What does student-teacher collaboration look like?
by Michael Niehoff
In 21st century education and work, we hear a lot about collaboration. Indeed, global economic experts have cited teamwork as the most important skill for the future. In addition to encouraging students to partner with one another, we also need to examine what student-teacher collaboration looks like in 21st-century classrooms.
I’m the founding principal of a 1:1, the project-based high school that opened in 2008 (minarets.us), and our staff and students worked together to help define collaboration in our daily instructional environment. Here is what that looked like:
In order to have true collaboration, teachers and students have to have ongoing reciprocal communication. We established a cultural precedent whereby our teachers engaged our students in their learning. We did this by making educators’ cell phones numbers public so students could text or call in questions or comments. We surveyed all students about all of their classes on a quarterly basis to help determine what was working and what wasn’t. We embraced the digital environment and available tools to enhance collaboration. Many students will not share or speak out in class verbally but will have lots to say and offer digitally.
Embrace student voice and choice
Teachers need to embrace student voice and choice. Once lines of communication are open, teachers need to engage students in their education by offering them means to voice their choices. Students should have choices and options on what they read, what they write about, what their project looks like, what project topics they choose to pursue, and more. Our teachers developed “Project Menus” where students could choose various project types, questions, and products.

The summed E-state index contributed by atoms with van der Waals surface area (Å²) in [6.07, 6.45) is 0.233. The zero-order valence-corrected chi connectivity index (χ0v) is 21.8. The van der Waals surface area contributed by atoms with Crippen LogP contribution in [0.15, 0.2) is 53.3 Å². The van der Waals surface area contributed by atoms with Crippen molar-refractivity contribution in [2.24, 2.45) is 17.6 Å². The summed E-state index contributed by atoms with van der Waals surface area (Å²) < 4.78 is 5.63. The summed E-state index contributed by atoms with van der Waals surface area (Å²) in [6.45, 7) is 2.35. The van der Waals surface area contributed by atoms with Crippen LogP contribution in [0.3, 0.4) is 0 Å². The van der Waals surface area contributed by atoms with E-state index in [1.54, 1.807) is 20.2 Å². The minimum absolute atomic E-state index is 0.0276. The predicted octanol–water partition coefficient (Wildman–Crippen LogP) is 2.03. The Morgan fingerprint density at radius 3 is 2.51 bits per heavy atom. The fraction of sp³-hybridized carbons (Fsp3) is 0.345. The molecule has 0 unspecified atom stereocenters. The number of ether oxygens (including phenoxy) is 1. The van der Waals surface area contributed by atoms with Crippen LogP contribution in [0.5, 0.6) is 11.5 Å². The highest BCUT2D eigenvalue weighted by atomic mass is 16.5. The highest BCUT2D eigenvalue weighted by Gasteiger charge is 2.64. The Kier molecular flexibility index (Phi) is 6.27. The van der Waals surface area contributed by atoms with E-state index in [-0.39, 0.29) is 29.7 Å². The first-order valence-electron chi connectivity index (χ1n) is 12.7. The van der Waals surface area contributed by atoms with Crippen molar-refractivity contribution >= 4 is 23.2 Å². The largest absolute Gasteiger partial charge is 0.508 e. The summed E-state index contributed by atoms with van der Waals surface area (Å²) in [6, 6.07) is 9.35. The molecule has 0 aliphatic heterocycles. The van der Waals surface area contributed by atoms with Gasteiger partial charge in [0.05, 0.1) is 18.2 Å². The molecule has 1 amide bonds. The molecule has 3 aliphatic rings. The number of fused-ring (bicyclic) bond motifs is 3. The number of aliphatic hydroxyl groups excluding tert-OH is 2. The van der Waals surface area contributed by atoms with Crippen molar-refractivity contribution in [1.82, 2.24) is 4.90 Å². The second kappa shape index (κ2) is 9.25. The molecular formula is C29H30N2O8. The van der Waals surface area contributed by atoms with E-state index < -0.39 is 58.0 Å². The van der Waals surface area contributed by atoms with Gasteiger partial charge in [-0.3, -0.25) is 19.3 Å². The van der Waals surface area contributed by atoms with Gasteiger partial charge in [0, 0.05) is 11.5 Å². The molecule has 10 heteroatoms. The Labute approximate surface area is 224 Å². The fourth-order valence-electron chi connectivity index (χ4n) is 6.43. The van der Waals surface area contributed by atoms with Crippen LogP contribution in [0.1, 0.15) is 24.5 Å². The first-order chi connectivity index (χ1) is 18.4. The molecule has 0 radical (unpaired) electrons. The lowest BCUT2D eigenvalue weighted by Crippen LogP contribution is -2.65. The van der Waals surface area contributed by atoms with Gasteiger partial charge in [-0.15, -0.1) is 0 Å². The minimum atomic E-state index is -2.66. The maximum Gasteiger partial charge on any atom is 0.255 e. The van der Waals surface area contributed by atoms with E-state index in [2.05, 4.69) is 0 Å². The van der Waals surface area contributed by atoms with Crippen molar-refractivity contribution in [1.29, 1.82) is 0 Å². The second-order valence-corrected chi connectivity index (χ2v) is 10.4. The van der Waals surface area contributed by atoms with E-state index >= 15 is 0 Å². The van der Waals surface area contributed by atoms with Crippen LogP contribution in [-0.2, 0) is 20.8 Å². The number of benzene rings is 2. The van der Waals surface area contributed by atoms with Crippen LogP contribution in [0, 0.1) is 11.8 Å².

In an effort to increase student buy-in, maximize learning, and model true collaboration, we established a position called the Student Project Coordinator. High schools have had teachers’ aides forever. But we wanted to go further and create a role for students where they could co-teach, co-facilitate, and co-lead in our classrooms. Once students established some expertise, mastery, and confidence in various subjects, they could apply to be Student Project Coordinators. These students collaborated with their teachers by leading small groups, doing demonstrations, giving students feedback, preparing resources and materials, modeling, tutoring, and a whole lot more.
Abandon authority and embrace partnering
Collaboration implies equal voice and contribution. In other words, collaboration in 21st-century learning requires teachers to avoid and/or abandon the authoritative role and develop partnerships with their students. Students will own their learning at a much higher level and rise to greater levels of mastery. We say “collaboration” a lot, but we have to learn to live it.
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